This week, Nevada abolished life without parole sentences for children, joining a growing list of states to reject harsh and excessive sentences for juveniles.
The Nevada legislature unanimously passed AB 267 and Governor Brian Sandoval signed it Tuesday. The legislation was supported by a bipartisan coalition that includes victims’ families, formerly incarcerated youth, and prosecutors.
The new law retroactively bars the imposition of a life without parole sentence on any person who was under eighteen at the time of the crime. It provides for an opportunity for parole after serving fifteen or twenty years depending on the crime, and it requires judges to consider the differences between juvenile and adult offenders when determining an appropriate sentence for a child.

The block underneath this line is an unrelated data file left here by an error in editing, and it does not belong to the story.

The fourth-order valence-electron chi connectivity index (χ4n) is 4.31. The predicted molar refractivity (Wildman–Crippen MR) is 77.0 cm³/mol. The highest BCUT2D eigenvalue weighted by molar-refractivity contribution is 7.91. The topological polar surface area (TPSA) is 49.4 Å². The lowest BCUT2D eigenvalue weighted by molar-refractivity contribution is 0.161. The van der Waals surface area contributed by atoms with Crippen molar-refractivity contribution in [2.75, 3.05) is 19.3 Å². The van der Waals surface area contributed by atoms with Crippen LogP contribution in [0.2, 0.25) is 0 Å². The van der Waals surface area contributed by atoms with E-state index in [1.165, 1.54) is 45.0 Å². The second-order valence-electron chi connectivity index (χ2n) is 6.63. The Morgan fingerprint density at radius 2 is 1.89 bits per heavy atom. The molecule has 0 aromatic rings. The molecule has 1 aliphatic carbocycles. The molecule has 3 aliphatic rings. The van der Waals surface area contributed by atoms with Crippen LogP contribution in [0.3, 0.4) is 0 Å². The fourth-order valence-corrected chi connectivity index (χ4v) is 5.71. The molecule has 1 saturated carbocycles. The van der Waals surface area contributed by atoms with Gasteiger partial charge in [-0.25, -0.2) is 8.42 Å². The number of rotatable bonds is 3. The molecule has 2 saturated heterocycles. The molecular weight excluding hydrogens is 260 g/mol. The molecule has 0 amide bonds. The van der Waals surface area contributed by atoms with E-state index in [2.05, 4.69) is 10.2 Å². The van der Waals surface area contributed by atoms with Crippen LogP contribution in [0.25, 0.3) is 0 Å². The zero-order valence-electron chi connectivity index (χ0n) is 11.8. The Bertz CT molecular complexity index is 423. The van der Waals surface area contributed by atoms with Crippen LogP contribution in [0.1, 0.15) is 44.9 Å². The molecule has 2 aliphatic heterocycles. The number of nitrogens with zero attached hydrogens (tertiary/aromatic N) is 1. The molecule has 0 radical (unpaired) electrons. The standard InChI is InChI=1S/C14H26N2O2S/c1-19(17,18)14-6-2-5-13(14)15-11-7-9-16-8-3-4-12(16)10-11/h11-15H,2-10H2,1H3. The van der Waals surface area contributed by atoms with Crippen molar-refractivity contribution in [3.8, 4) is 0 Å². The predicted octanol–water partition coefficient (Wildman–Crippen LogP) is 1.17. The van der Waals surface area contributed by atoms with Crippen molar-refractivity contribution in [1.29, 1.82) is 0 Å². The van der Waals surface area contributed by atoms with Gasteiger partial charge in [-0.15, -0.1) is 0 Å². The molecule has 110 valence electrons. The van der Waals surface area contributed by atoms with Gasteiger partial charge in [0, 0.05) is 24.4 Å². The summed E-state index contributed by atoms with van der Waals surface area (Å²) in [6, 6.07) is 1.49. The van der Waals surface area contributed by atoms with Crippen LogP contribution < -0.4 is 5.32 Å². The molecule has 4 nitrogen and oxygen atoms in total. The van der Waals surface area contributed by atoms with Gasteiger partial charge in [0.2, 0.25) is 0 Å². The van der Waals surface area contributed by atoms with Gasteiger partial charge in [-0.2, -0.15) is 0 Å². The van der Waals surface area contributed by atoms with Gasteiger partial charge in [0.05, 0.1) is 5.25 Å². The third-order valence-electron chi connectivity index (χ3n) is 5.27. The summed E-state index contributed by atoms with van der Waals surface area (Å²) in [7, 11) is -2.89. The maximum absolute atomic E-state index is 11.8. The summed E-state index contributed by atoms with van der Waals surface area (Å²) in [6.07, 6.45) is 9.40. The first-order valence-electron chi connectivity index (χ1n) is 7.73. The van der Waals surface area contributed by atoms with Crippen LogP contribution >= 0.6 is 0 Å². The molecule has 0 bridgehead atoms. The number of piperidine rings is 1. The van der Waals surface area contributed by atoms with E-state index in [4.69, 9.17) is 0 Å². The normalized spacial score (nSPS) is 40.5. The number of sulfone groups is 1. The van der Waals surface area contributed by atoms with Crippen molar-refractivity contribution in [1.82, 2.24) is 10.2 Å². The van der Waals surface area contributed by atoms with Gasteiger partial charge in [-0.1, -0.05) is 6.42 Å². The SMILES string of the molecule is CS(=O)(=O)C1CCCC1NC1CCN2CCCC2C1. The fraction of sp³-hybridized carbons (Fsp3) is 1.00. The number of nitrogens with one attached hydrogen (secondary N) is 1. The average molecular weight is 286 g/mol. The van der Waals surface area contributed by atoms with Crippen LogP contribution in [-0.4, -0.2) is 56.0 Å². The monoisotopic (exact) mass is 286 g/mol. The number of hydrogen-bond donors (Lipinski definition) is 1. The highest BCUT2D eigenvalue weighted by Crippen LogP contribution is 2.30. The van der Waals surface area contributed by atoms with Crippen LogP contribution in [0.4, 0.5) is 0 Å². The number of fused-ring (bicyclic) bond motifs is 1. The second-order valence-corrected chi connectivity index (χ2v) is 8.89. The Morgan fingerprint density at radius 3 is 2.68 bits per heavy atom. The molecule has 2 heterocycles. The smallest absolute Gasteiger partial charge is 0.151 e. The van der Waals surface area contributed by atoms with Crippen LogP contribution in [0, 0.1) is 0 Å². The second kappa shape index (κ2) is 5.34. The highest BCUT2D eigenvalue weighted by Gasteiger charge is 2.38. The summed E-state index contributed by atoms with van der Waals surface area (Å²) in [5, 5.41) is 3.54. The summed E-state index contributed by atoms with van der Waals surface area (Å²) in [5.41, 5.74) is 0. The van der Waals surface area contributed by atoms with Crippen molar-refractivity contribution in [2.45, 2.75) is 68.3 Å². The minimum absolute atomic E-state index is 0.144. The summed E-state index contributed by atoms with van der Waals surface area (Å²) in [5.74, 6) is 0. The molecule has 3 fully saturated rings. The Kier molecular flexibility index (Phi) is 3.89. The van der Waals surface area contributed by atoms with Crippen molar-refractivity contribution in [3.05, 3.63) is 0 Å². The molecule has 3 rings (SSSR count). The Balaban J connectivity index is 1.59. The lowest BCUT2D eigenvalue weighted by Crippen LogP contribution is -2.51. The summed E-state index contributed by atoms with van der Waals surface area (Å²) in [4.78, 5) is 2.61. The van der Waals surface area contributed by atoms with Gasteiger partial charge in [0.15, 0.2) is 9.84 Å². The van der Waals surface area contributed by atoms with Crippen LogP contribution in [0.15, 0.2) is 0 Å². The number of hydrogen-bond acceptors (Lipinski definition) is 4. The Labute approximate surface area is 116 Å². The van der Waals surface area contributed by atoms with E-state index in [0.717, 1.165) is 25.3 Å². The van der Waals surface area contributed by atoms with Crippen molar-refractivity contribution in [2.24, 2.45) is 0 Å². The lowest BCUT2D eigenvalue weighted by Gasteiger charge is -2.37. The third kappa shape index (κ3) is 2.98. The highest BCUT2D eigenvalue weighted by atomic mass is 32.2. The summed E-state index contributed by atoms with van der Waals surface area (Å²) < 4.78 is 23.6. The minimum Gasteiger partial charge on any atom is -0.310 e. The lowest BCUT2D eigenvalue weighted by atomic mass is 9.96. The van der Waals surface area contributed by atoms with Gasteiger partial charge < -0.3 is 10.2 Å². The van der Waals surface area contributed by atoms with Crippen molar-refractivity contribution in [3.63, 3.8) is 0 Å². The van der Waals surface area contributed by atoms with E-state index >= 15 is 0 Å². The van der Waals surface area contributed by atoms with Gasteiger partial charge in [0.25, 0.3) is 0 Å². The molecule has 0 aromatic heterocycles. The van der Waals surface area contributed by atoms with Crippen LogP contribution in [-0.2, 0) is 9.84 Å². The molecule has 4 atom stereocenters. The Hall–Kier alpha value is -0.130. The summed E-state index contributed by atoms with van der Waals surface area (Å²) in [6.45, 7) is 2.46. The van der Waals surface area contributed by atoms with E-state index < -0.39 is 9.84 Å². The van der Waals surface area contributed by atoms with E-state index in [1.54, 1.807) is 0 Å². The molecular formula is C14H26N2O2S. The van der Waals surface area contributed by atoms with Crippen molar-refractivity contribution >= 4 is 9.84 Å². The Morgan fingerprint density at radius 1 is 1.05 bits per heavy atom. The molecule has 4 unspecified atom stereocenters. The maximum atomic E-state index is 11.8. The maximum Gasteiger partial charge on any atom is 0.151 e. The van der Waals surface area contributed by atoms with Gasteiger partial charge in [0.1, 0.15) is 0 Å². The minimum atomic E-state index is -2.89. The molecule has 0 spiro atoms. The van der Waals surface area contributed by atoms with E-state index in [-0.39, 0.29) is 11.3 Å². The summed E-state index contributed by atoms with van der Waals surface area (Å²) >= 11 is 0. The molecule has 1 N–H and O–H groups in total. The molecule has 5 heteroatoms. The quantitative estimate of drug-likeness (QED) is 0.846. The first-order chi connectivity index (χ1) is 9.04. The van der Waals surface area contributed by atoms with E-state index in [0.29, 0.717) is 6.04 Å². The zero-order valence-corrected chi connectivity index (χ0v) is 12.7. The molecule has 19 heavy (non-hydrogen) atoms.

The Nevada law continues a nationwide trend. Hawaii, West Virginia, Delaware, Vermont, Wyoming, and Texas also have eliminated death-in-prison sentences for children in recent years.